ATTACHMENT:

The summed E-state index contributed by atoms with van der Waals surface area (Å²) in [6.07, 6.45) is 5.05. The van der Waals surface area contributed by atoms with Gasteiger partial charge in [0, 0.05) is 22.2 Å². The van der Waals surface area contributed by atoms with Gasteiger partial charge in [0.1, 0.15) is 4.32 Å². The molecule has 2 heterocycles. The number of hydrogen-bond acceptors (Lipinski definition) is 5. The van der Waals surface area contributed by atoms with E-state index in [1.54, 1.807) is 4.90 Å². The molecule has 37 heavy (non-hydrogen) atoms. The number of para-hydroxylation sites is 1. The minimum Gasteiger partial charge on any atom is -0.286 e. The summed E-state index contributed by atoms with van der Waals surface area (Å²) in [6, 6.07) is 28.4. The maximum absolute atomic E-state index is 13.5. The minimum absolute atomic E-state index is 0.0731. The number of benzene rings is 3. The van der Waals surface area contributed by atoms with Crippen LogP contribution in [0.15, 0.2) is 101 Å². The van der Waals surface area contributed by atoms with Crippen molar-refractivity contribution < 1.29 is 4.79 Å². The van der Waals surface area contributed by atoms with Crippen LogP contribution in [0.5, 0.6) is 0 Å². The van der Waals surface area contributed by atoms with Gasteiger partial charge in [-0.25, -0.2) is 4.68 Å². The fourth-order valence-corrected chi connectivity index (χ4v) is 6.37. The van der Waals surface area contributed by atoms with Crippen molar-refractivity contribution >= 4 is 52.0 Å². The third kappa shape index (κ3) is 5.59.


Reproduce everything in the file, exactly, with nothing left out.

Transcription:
The summed E-state index contributed by atoms with van der Waals surface area (Å²) in [6.07, 6.45) is 5.05. The van der Waals surface area contributed by atoms with Gasteiger partial charge in [0, 0.05) is 22.2 Å². The van der Waals surface area contributed by atoms with Gasteiger partial charge in [0.1, 0.15) is 4.32 Å². The molecule has 2 heterocycles. The number of hydrogen-bond acceptors (Lipinski definition) is 5. The van der Waals surface area contributed by atoms with E-state index in [1.54, 1.807) is 4.90 Å². The molecule has 37 heavy (non-hydrogen) atoms. The number of para-hydroxylation sites is 1. The minimum Gasteiger partial charge on any atom is -0.286 e. The summed E-state index contributed by atoms with van der Waals surface area (Å²) in [6, 6.07) is 28.4. The maximum absolute atomic E-state index is 13.5. The minimum absolute atomic E-state index is 0.0731. The number of benzene rings is 3. The van der Waals surface area contributed by atoms with Crippen LogP contribution in [0.15, 0.2) is 101 Å². The van der Waals surface area contributed by atoms with Crippen molar-refractivity contribution < 1.29 is 4.79 Å². The van der Waals surface area contributed by atoms with Crippen LogP contribution in [0.5, 0.6) is 0 Å². The van der Waals surface area contributed by atoms with Gasteiger partial charge in [-0.25, -0.2) is 4.68 Å². The fourth-order valence-corrected chi connectivity index (χ4v) is 6.37. The van der Waals surface area contributed by atoms with Crippen molar-refractivity contribution >= 4 is 52.0 Å². The third kappa shape index (κ3) is 5.59.